Far from the staggering crowd
The New York Times calls it the Las Vegas of the Baltics. Brazen stag party tour operators brand it as the Wild East. But don’t let that deter you from seeing the real charms of Tallinn.
With its old town snug behind a medieval wall, the courtyards and timbered houses of Tallinn certainly look beautiful in the autumn sunshine. And just about now is the perfect time to go, as the flow of stag and hen parties slows to a trickle and the air has yet to turn chill. In truth, even in October, you still find prenuptial parties of both sexes aboard the only easyJet flight out of Stansted. But the one advantage about the departure time (6.30am) is that even the most intently bacchanalian are quiet and subdued. Once you land, its easy to swerve the most belligerent among them, even in a city as tiny as Tallinn. What gangs of stags remain, at this time of year, loiter around Karja Street and the nearby Irish-themed pubs, strip clubs and casinos.
You don’t have to move very far to escape them, either. If you walk down one street to the west of Karja, you’ll find a concentration of really swish bars. The area around Harju has a trio of fantastic cocktail lounges: the laidback Pegasus; the opulent Café Moskva and the recently opened Stereo, which looks like a futuristic update of the Korona Milk Bar from Stanley Kubrik’s A Clockwork Orange. Over the street, another new addition, Silk, serves sushi and sashimi beneath attractive minamalist design. You can eat your fill and drink from an impressive list of sake for about £16 per head.
The diminutive capital has, moreover, long enjoyed an underground music scene renowned for his eclecticism. DJ Chris Long, who performs as the Rhythm Doctor, has been playing in Tallinn with his local partner Raul Saaremets, for eleven years. Their monthly night, Mutant Disco, held at the artsy Von Krahl Theatre, mixes Salsoul with the Klaxons to a glamorous and bohemian crowd. “Tallinn’s a small city,” explains the Coventry-born DJ, “so the scene is really mixed and people remain open to many different types of music.” It’s a spirit that was fostered, he says, from years behind the iron curtain. A time when the only western radio available was either John Peel on the World Service or Giles Peterson caught on late-night stations broadcasting from across the Gulf of Finland.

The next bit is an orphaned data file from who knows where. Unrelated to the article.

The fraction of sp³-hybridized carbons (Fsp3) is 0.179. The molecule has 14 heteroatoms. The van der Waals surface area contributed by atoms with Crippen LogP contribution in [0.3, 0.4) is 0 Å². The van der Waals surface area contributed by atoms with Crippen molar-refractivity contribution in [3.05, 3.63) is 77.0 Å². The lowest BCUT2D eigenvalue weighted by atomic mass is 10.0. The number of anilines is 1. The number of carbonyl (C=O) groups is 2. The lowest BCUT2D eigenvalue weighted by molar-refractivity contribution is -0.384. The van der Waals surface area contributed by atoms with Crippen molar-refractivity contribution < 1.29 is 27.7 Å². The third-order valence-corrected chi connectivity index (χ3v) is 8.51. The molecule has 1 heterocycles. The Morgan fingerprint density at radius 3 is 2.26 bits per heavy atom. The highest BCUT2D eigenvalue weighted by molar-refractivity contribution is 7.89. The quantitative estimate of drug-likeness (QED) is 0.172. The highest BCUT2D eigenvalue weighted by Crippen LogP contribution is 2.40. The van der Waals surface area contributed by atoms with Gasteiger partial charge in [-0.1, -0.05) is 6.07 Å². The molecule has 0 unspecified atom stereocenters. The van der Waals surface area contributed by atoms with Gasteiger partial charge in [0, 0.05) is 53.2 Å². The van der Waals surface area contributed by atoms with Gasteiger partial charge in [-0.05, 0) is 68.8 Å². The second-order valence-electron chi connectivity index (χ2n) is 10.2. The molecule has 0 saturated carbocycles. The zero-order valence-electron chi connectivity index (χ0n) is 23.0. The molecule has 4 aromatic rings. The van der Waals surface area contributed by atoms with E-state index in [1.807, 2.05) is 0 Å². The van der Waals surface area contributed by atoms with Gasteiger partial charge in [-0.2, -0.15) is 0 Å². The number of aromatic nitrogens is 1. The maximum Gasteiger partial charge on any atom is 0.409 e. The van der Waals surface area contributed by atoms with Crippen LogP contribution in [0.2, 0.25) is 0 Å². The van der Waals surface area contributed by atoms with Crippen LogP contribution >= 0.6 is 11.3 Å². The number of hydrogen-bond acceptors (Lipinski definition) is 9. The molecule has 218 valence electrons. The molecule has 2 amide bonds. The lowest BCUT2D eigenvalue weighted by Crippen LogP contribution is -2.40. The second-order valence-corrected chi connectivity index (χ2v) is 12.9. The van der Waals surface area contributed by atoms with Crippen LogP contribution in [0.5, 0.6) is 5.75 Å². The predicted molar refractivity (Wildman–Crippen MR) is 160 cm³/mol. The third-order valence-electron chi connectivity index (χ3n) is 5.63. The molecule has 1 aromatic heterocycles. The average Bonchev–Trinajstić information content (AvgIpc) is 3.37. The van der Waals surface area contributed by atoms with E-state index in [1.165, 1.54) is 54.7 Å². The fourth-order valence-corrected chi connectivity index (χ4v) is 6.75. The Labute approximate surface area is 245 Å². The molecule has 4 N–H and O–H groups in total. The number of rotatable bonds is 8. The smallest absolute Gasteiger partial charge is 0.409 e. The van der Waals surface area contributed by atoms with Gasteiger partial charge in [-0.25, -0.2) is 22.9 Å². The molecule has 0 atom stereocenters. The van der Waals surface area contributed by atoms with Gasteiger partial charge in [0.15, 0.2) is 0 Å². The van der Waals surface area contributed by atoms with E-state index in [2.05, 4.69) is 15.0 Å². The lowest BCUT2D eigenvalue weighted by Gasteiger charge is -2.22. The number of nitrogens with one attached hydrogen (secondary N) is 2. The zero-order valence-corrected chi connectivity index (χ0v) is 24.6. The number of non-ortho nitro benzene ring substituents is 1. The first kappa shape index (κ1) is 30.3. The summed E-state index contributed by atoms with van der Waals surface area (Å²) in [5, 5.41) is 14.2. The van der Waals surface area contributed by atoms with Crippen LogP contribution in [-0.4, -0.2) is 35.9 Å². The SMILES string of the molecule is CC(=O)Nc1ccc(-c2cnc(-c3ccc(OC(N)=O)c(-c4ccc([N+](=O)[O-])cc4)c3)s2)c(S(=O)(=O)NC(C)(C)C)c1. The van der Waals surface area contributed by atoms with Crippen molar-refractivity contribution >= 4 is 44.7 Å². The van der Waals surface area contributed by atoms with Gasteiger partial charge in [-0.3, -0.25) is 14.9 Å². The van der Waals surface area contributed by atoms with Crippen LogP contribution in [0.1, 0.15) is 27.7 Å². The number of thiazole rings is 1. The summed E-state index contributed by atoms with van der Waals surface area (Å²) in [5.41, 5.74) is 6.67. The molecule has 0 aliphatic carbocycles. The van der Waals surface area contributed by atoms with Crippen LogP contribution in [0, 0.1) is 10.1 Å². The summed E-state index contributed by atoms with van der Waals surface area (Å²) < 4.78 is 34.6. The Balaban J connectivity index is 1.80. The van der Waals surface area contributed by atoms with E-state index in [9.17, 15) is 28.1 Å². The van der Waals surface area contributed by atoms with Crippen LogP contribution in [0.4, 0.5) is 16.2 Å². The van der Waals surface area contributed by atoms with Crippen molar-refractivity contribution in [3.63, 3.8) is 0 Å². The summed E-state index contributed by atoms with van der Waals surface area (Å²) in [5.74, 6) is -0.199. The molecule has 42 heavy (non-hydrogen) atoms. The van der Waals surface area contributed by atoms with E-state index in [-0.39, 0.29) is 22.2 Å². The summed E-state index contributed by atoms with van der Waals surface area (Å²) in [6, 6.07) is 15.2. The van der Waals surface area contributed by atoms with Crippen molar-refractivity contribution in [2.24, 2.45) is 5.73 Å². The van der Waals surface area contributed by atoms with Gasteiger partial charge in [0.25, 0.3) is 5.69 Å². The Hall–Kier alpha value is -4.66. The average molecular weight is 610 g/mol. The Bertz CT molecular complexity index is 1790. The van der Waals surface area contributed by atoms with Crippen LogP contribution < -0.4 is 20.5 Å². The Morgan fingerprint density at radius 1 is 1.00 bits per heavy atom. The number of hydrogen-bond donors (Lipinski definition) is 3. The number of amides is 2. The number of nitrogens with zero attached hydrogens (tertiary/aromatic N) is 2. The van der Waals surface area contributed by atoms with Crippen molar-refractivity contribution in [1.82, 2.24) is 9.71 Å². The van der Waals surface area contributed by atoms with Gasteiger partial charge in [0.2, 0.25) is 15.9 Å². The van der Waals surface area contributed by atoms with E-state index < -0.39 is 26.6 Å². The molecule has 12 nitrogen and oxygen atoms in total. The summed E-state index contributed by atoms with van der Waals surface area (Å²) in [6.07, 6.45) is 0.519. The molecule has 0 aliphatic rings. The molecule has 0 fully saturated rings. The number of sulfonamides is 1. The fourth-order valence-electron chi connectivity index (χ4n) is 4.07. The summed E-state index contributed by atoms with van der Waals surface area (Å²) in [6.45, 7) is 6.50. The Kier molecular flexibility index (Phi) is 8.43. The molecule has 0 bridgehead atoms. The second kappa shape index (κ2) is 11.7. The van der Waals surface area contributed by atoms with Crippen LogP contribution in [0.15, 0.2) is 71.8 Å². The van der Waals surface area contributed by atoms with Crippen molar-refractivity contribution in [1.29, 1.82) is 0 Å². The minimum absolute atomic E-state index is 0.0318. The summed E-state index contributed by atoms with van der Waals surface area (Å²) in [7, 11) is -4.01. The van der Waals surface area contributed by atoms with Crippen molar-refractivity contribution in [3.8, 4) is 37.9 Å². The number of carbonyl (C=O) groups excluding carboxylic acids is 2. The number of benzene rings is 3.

The Rhythm Doctor says the city’s best kept secret is Chocolats de Pierre, tucked away in the city’s oldest courtyard. It makes its own chocolates from a secret recipe and stays open until midnight. After that, he recommends the Valli Baar as the archetypal late-night bohemian hangout, all red-faced folk singers in the corner and old men on stools sipping Vodka. The house speciality is called a millimallikas, a fiery shot of tequila, Sambuca and Tabasco. The bar is so loved, that the city’s heritage committee recently issued an order protecting the Valli, the last working-class bar in the old town, from the encroaches of the city’s rapid gentrification.
Despite Tallinn’s new found wealth, accommodation remains varied and reasonably priced. Uniquestay Mihkl is a funky new hotel, a short stroll from the old town that is owned by two British brothers. Its spaciously deluxe doubles, replete with ensuite whirlpool baths, cost just £55pn and all rooms come fitted with a flat-screen computer and free internet access. A double at the most luxurious bed in town, at the handsomely timbered Three Sisters, has an autumn rate of around £150pn (another reason to go now). The hotel is just four years old, but its built out of three merchant houses that have stood here since 1362.
The Three sisters is about as far from the staggering crowds of Karja Street as you can get. Sure enough, the parties of stags and hens were gathering back at the airport by the time I arrived for my flight home. They all seemed happy enough with their lot. And so was I. They hadn’t ruined my weekend. Now they needn’t bother yours.